Rarely does the biotech space disappoint from a volatility perspective. Be it up or down, you can bank on some sentiment driven movement at the beginning of every week, and this week is no exception. Here are two of the week’s biggest movers so far – one up, one down – and why action played out as it did.
We’ll start with the upside. Intercept Pharmaceuticals, Inc. (NASDAQ:ICPT) has been gradually declining over the last few months, down from just shy of $175 a share mid-December to $94 at last Thursday’s close – a near 50% drop. On Friday, however, the company gained 27.5% to close out at $120.22.
So why the gain? It comes amid rumors that intercept is shopping around for a potential buyout suitor, and further, that that suitor might be a big pharma behemoth. The frontrunner from the speculative terrace at present is Gilead Sciences Inc. (NASDAQ:GILD). It’s got a pile of cash on its books waiting for allocation, and its product portfolio would benefit from both Intercept’s own portfolio and – perhaps more enticing – the company’s development pipeline.
The FDA has set a PDUFA date for Intercept’s priority review, breakthrough designation lead development candidate, obeticholic acid in a primary biliary cirrhosis indication, of May 29, 2016, and an upcoming advisory panel meeting should offer insight into the likelihood of approval. Both these events could inject further upside into Intercept’s market capitalization, and – in turn – up the potential buyout price big pharma will pay for the just shy of $3 billion (current) biotech.
We’ll set up a focus piece on Intercept over the next few days, and try to put an accurate valuation together to see what the company is worth, but straight off the bat, what is big pharma likely to have to shell out?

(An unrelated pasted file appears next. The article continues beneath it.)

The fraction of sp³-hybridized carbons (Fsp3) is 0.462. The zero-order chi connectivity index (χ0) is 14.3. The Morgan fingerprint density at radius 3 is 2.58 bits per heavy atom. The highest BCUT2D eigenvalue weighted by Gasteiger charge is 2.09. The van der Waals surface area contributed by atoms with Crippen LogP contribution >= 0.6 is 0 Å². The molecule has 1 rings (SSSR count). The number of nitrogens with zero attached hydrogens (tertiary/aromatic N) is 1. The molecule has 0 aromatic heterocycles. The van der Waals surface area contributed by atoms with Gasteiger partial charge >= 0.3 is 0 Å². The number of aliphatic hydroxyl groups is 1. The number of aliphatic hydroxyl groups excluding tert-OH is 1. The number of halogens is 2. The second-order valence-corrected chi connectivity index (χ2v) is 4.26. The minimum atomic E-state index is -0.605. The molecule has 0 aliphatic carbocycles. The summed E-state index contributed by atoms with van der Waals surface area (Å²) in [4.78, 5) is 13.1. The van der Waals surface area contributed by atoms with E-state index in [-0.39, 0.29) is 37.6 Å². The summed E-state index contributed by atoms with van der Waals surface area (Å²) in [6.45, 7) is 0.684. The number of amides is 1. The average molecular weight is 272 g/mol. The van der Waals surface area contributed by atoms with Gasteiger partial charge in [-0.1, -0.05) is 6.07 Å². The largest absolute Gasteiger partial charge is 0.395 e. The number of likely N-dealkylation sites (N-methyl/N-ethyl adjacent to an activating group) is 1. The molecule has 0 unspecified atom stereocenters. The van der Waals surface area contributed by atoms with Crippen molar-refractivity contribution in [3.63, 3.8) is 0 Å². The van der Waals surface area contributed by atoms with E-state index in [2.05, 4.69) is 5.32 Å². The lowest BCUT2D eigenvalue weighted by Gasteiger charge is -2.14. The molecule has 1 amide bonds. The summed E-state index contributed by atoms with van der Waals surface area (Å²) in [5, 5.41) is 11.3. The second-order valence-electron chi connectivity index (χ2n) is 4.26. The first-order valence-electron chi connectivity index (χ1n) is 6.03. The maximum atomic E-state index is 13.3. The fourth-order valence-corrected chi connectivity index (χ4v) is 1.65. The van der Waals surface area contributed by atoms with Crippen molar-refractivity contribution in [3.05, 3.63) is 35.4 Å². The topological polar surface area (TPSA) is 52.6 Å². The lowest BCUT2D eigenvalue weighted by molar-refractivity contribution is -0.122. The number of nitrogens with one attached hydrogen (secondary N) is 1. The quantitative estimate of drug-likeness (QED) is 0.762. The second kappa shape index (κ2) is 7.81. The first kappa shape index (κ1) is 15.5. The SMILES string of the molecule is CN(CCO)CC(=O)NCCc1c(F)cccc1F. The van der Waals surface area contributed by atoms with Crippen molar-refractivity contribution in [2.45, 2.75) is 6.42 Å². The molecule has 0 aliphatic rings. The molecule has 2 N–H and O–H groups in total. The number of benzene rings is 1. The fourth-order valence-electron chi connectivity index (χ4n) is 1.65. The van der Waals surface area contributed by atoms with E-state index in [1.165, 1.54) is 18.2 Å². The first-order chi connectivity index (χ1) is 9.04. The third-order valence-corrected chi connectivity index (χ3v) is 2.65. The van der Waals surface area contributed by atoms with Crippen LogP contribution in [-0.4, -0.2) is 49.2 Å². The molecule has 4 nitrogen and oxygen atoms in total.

Well, it all depends on the upcoming PDUFA. If the drug get’s the green light, we could see an immediate 20-25% upside on the current $3 billion valuation. This would give Intercept an open market valuation of around $3.75 billion. A 30% premium is a very conservative estimate as to what a company like Gilead might pay for a buyout, so we’re probably looking at somewhere just shy of $5 billion at the low end – assuming approval of obeticholic acid in its target indication. If competition for the purchase arises, don’t be surprised if bidding reaches $6.5 billion plus. Definitely one to keep an eye on going forward – expect plenty of volatility ahead of the end of May.
Now then, the downside. Aegerion Pharmaceuticals, Inc. (NASDAQ:AEGR) is a Massachusetts based biotech with a rare disease focus. It’s got a couple of products currently approved in the US – Juxtapid, as an adjunct to low fat diets and Myalept, for leptin deficiency treatment – and a development program that targets what’s called homozygous familial hypercholesterolemia (HoFH), which is the most severe form of familial hypercholesterolemia. It’s also in a bit of a mess. It announced a so called “cost-reduction plan” at the end of last week, that will see a reduction of its circa 300 strong workforce by a minimum of 25%. The severance costs of this element alone are estimated to come in at $1.8 million. It’s got a fairly robust cash position – circa $100 million at the end of September 30, 2015, but it’s losing money quarterly ($9.7 million net for the three months to the September date already mentioned). Further, it expects sales of its lead portfolio product, Juxtapid, to decline, as increased competition hits markets – specifically Amgen Inc.’s (NASDAQ:AMGN) Repatha and Regeneron Pharmaceuticals, Inc.’s (NASDAQ:REGN) Praluent. Both of these drugs are PCSK9 inhibitors, which have proven superiority over Juxtapid in many cases, and not only is the number of patients starting Juxtapid courses declining, but the dropoff rate (comprised of patients switching to PCSK9 inhibition therapies, primarily) is increasing – a cumulative 58% at October 30, 2015, from the drugs approval earlier in the year.
Markets are recognizing the trouble that Aegerion is in, and revaluing the company based on expectations of Juxtapid sales falling off completely, and in turn, the potential combined sales of juts its lead development candidate and its leptin drug Myalept. Myalept sales are reportedly on the up, so this could mitigate some of the Juxtapid selloff, but expect further downside as we head into the middle of this week.